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IGG firstly assessed Groundwater Depletion in the West Liaohe River Basin, China quantitatively by GRACE TEXT SIZE:A A A

As an important part of terrestrial water, groundwater plays an important role in the water cycle and is also an important source of water supply in northern China. The West Liaohe River Basin, located in the eastern part of Inner Mongolia, is known as the "Inner Mongolia Grain Storehouse." Since 1980, due to climate change, agricultural development and rapid population growth, surface water cutoff in the Western Liaohe River Basin has occurred from time to time, and groundwater has continued to be mined. Research on groundwater changes in the area has important practical significance for safeguarding the sustainable development of agriculture and the formulation and implementation of related water policies. In 2002, the Gravity Recovery and Climate Experiment (GRACE) satellite launched by Europe and the US was widely used in the accurate determination of the time-varying gravity field of the Earth to quantitatively invert the surface and internal quality (including snow, water, and solid earth mass, etc.) migration processes. It was widely application in Geodesy, hydrology, oceanography, geophysics, and cryosphere science.

Recently, the “Satellite Geodesy and Global Change” research team of Institute of Geodesy and Geophysics, Chinese Academy of Sciences(IGG,CAS) has systematically analyzed the temporal and spatial variation of groundwater reserves in the West Liaohe River Basin through the joint use of GRACE satellite gravity and surface observation data. GRACE detects a GWS decline rate of −0.92 ± 0.49 km3/yr in the WLRB during 2005–2011, consistent with the estimate from in situ observations (−0.96 ± 0.19 km3/yr). This long-term GWS depletion is attributed to reduced precipitation and extensive groundwater overexploitation in the 2000s. Long-term groundwater level observations and reconstructed total water storage variations since 1980 show favorable agreement with precipitation anomalies at interannual timescales, both of which are significantly influenced by the El Niño-Southern Oscillation (ENSO). Generally, the WLRB receives more/less precipitation during the El Niño/La Niña periods. One of the strongest El Niño events on record in 1997–1998 and a subsequent strong La Niña drastically transform the climate of WLRB into a decade-long drought period, and accelerate the groundwater depletion in the WLRB after 1998. This study demonstrates the significance of integrating satellite observations, ground-based measurements, and climatological data for interpreting regional GWS changes from a long-term perspective.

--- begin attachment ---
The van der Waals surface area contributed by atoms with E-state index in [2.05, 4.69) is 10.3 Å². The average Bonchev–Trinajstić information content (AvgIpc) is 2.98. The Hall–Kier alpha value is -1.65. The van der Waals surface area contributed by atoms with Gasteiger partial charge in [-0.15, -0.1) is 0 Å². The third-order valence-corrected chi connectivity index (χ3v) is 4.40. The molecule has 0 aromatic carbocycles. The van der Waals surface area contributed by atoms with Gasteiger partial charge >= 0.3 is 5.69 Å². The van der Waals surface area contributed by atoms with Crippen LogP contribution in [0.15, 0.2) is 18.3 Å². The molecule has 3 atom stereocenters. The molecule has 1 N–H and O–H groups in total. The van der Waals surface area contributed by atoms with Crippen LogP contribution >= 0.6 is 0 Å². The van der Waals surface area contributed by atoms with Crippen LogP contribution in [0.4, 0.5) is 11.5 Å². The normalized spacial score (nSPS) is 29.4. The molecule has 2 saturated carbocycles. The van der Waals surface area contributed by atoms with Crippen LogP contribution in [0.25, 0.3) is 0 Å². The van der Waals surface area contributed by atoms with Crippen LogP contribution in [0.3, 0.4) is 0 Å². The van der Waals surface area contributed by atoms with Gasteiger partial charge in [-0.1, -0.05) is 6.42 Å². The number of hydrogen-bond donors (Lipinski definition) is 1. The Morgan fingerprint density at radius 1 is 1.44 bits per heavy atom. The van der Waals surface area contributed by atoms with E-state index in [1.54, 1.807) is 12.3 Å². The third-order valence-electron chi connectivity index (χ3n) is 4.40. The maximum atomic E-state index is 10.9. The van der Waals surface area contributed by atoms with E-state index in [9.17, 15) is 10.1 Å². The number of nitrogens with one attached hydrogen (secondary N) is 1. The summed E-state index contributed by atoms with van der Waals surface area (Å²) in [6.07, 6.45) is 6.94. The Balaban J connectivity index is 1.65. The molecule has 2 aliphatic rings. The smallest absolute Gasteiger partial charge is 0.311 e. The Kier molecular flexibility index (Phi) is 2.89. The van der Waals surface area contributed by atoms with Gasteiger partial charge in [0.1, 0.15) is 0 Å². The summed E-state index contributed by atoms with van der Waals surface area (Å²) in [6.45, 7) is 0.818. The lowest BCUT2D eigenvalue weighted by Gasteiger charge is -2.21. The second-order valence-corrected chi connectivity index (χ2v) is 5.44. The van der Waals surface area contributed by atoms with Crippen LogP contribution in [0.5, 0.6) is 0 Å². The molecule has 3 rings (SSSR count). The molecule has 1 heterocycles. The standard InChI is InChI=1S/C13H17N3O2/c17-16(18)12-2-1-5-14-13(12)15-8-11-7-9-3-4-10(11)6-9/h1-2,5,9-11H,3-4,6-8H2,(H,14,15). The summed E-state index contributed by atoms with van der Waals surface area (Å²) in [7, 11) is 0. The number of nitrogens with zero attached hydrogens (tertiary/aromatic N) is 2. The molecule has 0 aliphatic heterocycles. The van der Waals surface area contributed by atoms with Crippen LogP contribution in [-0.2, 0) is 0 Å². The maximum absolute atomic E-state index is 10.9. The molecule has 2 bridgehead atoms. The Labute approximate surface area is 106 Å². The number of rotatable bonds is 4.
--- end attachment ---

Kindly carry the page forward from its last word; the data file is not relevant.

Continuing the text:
The development of this research can effectively fill the data gap between the GRACE plan and related satellite projects that have not yet been launched; it explains the significance of monitoring and interpretation of long-term sequence groundwater changes in conjunction with satellite gravity and surface hydro-meteorological observations. The research team plans to further carry out similar work in major river basins in China and quantitatively analyze the changes in groundwater reserves in China for nearly 40 years, providing decision support for China's groundwater monitoring and water resources management.

Related papers were published in Remote Sensing, a major international remote sensing journal, in March 2018, entitled ”Groundwater Depletion in the West Liaohe River Basin, China and Its Implications Revealed by GRACE and In Situ Measurements”. The first author of the paper is Dr. Zhong Yulong, and the author of the communication is Feng Wei, associate researcher (list of authors: Zhong Yulong, Zhong Min, Feng Wei, Zhang Zizhan, Shen Yingchun, and Wu Dingcheng). The study was funded by the National Natural Science Foundation of China(NSFC) and the China Academy of Sciences’ Strategic Pilot Science and Technology Project.

Paper links: http://www.mdpi.com/2072-4292/10/4/493


Figure 1. (a) Velocity map of groundwater levels in the West Liaohe Basin (2005-2011); (b) Time series of groundwater change in the West Liaohe Basin (1980-2015)


Figure 2. (a) Rainfall anomalies and ENSO indices in the West Liaohe Basin; (b) Relationship between groundwater changes, land-water changes and ENSO events in the West Liaohe River Basin


Institute of Geodesy and Geophysics. Chinese Academy of Sciences
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